I have only recently changed jobs. I took a step of faith and left my ‘rat race’ job in central London to work for a Christian charity in my local area. I always found that most of the people I socialised with were work friends. A lot of the men I met were not Christian and this is where I struggled. If all we are surrounded by is non-Christian men then it does get tough sometimes. My working environment now is a lot more concentrated. I knew everyone I was going to work with already, which was a great comfort. But it does mean that my days are spent with married men or our teenage gap year boys. There is not much scope for a chance meeting of ‘anyone new’.

Our charity this year is unusual for the Christian world in that it has more men than women. I think this is also a big issue. There is a lack of men in church. I so often hear the phrase ‘All the good ones are taken’. I run a cell group in my church for students and twenty-some things. It is 99% female!

So what is a girl to do? It isn’t an easy situation to be in and I know I am not alone: I take comfort in that. God has worked amazingly in other areas of my life and provided me with things beyond what I thought I needed. So I stand strong in my trust that if God can work in the small things then He will work amazingly in the big desires too. On a good day I get excited about the person God might have in store for me. Do I know him already? What will we have in common? What can we share together? On a bad day I feel alone. A lot of my close friends are in a relationship and I lack a plus one. I dread invites to certain places where I wouldn’t know many people as I feel I would have to find someone to take.

A good friend of mine has commented that I am a good single Christian role model for the girls in our youth at church. It shows that you do not have to be married once you reach a certain age! In a positive way, being single has so many benefits. I do not have to check with anyone else before I make plans. I can stay out as late as I want! I have time to dedicate to my hobbies. I can commit weekend time to youth stuff at church. I do not wish to fast forward this part of my life at all. All I know is that God has the best stuff in store for me and I need to trust in that and not mess it up along the way!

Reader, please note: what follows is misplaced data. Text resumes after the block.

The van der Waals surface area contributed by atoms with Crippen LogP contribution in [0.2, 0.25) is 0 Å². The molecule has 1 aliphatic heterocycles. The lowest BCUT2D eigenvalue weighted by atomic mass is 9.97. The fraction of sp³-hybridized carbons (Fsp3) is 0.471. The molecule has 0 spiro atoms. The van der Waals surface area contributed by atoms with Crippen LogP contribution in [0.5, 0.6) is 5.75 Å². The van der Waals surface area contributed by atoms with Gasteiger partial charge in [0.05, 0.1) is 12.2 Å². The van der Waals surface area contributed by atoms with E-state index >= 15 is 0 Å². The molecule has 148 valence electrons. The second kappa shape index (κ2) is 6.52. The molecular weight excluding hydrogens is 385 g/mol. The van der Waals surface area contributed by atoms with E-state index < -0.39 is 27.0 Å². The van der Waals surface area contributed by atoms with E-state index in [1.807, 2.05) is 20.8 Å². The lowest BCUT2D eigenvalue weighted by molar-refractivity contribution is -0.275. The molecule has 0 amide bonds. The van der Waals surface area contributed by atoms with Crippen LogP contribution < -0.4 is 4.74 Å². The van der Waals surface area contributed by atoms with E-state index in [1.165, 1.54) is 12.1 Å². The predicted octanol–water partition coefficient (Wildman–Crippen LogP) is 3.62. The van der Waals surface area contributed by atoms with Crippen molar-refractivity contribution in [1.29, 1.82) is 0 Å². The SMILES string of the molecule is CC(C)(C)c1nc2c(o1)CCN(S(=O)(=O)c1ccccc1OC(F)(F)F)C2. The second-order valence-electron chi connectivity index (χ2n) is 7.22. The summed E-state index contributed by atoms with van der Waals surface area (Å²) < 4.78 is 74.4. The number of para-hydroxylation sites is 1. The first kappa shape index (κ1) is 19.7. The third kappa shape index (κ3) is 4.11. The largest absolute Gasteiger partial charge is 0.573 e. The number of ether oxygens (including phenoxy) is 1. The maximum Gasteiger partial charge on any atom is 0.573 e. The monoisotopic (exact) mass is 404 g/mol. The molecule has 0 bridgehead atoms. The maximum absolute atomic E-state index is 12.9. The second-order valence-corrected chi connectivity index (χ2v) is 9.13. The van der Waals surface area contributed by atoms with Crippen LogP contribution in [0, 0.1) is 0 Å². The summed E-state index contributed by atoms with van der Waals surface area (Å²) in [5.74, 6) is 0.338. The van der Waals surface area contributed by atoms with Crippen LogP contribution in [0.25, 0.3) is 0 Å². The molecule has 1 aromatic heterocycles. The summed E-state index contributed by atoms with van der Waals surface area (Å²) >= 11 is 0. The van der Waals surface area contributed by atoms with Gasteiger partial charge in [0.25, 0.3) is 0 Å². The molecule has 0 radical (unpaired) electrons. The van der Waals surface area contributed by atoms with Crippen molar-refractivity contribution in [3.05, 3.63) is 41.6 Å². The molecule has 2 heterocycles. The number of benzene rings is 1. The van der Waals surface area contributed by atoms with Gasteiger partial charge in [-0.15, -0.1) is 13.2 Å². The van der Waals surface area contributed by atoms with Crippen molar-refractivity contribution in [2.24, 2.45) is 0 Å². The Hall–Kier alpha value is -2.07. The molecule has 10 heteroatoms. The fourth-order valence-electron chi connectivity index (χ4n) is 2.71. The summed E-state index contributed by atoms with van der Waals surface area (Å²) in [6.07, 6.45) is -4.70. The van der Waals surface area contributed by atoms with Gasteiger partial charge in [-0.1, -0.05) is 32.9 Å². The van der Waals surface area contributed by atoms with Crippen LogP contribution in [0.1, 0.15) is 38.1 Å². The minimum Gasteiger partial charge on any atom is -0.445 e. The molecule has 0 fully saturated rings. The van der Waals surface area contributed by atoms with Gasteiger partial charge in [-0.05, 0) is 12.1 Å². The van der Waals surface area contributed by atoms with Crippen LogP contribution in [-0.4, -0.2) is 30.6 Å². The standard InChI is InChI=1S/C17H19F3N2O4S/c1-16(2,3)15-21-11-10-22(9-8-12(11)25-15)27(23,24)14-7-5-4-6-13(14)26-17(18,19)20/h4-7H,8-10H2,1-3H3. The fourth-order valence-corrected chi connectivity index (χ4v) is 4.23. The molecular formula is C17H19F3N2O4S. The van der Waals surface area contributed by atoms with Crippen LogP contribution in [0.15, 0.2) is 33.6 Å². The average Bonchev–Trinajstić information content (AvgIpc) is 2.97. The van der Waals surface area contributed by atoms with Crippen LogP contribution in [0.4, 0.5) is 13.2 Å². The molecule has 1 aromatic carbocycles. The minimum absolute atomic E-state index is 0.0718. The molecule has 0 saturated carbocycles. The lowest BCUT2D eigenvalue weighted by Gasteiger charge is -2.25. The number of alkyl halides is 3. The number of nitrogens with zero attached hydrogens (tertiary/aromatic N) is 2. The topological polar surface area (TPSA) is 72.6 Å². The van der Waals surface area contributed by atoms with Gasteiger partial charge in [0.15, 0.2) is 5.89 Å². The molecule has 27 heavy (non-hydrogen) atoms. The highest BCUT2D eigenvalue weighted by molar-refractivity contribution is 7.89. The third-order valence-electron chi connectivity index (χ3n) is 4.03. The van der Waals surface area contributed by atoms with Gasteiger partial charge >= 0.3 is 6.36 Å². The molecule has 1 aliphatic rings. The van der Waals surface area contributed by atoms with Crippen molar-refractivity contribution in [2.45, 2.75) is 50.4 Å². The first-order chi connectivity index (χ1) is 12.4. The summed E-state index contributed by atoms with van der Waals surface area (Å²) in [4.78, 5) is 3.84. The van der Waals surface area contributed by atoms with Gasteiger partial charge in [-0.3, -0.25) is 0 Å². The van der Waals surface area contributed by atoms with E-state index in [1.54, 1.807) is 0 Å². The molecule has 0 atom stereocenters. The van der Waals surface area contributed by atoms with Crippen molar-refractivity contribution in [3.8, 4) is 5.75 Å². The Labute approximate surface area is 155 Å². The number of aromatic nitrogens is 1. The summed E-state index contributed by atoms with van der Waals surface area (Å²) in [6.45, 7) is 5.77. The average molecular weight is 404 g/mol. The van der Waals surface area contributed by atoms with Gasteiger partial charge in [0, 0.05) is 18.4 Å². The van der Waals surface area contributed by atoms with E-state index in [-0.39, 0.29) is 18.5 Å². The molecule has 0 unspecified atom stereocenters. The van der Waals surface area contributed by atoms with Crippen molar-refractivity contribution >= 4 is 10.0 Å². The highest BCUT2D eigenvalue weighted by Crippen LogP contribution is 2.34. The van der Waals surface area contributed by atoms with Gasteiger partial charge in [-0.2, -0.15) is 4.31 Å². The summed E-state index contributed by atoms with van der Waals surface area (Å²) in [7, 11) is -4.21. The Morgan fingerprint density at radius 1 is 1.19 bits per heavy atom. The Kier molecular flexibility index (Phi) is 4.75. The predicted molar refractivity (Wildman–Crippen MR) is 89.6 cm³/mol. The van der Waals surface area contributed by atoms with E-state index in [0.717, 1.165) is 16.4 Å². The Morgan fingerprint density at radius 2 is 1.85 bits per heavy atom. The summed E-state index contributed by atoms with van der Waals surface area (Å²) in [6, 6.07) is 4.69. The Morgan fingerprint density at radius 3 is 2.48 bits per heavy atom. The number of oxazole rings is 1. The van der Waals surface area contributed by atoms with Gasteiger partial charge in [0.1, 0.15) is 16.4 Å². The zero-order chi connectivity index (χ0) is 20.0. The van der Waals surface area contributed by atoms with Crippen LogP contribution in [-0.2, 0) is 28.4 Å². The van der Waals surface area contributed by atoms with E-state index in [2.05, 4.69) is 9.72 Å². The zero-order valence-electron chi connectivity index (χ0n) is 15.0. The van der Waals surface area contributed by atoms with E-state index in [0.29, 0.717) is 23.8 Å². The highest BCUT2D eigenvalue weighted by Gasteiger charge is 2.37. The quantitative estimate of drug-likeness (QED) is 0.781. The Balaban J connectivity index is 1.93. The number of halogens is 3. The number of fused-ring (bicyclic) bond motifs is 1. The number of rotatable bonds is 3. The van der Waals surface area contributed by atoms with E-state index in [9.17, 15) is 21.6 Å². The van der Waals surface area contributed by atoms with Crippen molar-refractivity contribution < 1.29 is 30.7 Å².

Controversial questions to get you all talking. It’s been quite tough as well as therapeutic to write all of this down. I would pray that it helps anyone in my situation reading it.
  • So why do we imagine life would be better with a husband?
  • Why, sadly, do others put single people under pressure to find someone?
  • Why deep down do we struggle to let God fully fill our lives?

Monday, December 31, 2007

Marriage and Ministry Part Two

Joint ministry

I believe that God has called us to minister together, regardless of the titles or status that have been given to us. It has been great to have worked in so many different contexts, as it has enabled us to see the way that God has brought us together to bless others. Regardless of who is earning what or working in which position, we hope that God is using us. I am aware that all marriages are different and there is great blessing in this diversity, but we have found that it is great to work alongside each other.

Dealing with Pain

We have also experienced pain as other people have not always seen things this way. With or without good reason, people can say and do hurtful things to others and it has been hard to be on the receiving end of this at various point of our ministry. It has been even harder for me and Neil to see each other go through this. There have been times when it has been appropriate to get involved and verbally support one another. Most instances, though, it has been necessary to say nothing publicly but support and pray for one another within our relationship. Seeing loved ones go through difficulties is tough and in ministry people can be thoughtless, selfish or down right spiteful. For me, having my foundation firstly in God but also with my husband has made it easier to cope with those difficult times as I struggle to love those who have hurt me. Neil also allows me to keep perspective, as I am prone to take comments and reactions too personally.

Balancing one another – our different gifts and abilities